491 F2d 599 United States v. Ghiz
491 F.2d 599
UNITED STATES of America, Appellee,
Louis GHIZ, Appellant.
United States Court of Appeals, Fourth Circuit.
Argued Jan. 11, 1974.
Decided Feb. 5, 1974.
John B. Carrico, Charleston, W. Va. (Stanley E. Preiser and David C. McCue, Charleston, W. Va., on brief), for appellant.
Robert B. King, Asst. U.S. Atty. (John A. Field, III, U.S. Atty., on brief), for appellee.
Before HAYNSWORTH, Chief Judge, and RUSSELL and WIDENER, Circuit judges.
HAYNSWORTH, Chief Judge:
Louis Ghiz was convicted by a jury in the United States District Court for the Southern District of West Virginia of transporting a stolen vehicle from Charleston, West Virginia, to Gary, Indiana, in violation of 18 U.S.C. 2312. He was sentenced to two years imprisonment, from which he appeals.
Because Federal Bureau of Investigation agent, Knott, was allowed to testify as to the defendant's assertion of his fifth amendment privilege, we must reverse.
Several FBI agents interviewed Ghiz twice in regard to the charge in the indictment and related crimes and incidents. Special Agent Calvin D. Knott testified concerning one of these conversations as follows:
Q. Mr. Knott, did you have any further conversation with Mr. Ghiz on that occasion?
A. Yes sir. We started to ask him some questions about the Mack tractor that he purchased from Mr. Pauley, at which time he stated that he did not desire to answer any questions concerning that tractor and the interview was terminated.
The defendant claims that this testimony constitutes an improper reference to an exercise by him of his fifth amendment privilege.1 The Supreme Court has clearly held that a defendant's refusal to answer questions cannot be used against him at trial, Miranda v. Arizona, 384 U.S. 436, 86 S.Ct. 1602, 16 L.Ed.2d 694 (1966), and this Court has recently indicated that if, in declining to answer certain questions, a criminal accused invokes his fifth amendment privilege or in any other manner indicates he is relying on his understanding of the Miranda warning, evidence of his silence or of his refusal to answer specific questions is inadmissible. United States v. Moore, 4 Cir.,484 F.2d 1284, 1285-1286.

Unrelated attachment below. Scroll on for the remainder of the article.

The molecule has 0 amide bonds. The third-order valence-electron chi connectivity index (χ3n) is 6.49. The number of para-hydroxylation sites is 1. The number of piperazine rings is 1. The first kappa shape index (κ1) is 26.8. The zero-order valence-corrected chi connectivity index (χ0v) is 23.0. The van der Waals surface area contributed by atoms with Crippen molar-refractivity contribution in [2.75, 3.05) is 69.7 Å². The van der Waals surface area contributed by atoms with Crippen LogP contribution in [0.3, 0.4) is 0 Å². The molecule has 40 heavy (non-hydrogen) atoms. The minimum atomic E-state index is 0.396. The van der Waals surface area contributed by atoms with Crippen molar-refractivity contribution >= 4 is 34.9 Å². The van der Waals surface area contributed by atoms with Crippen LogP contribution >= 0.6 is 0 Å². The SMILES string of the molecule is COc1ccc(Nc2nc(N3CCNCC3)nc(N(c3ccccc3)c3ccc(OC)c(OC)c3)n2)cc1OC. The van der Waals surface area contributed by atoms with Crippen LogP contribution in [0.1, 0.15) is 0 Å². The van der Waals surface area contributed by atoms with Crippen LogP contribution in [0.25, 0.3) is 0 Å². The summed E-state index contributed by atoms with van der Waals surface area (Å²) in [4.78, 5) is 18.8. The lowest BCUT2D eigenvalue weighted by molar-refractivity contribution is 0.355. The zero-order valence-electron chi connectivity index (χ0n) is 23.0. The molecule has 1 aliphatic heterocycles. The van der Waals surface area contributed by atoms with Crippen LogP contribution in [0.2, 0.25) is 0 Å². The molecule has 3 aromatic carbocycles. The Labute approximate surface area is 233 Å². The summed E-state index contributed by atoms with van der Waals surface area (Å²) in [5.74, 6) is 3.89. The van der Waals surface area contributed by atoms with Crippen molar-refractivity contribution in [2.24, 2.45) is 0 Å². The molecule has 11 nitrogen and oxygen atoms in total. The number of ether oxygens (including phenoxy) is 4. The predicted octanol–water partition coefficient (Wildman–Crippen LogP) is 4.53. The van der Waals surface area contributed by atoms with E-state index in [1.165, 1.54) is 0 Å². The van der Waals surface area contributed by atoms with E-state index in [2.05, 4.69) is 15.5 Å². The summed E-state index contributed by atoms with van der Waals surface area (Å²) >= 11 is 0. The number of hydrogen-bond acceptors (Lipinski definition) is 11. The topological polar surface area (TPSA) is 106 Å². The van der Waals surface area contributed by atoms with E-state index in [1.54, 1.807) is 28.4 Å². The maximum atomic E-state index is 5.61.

There can be little doubt that in stating that he did not desire to answer any questions concerning the mack tractor Ghiz was relying on his understanding of the Miranda warning which had been read to him at the beginning of the interview. He was on trial for the unlawful transportation of the Mack tractor and the jury may well have found significance in his refusal to talk about it. The testimony of Agent Knott was, therefore, inadmissible and the conviction must be reversed.
In Boeckenhaupt v. United States, 4 Cir., 392 F.2d 24, we declined to reverse a conviction where an FBI agent while testifying as a witness, twice alluded to the fact that the defendant, on advice of counsel, had declined to answer two questions. We said the answers were improper, but we found them harmless error in the context of a long and complicated trial and in light of the facts that the answers of the witness were not called for by the unobjectionable questions of the prosecutor and further references of this sort were foreclosed by a curative instruction by the court to the witness in the presence of the jury. Here we have no such moderating circumstances.
Ghiz raises several other issues on appeal. Since there may be a new trial in this case, we find it appropriate to observe that none of these other issues constitutes reversible error.
While the government contends that the testimony was admitted without objection, the record clearly indicates that defense counsel vigorously objected to its admission at the in-chambers suppression hearing and preserved the continuing objection at that time without the necessity of voicing another objection as the evidence was presented to the jury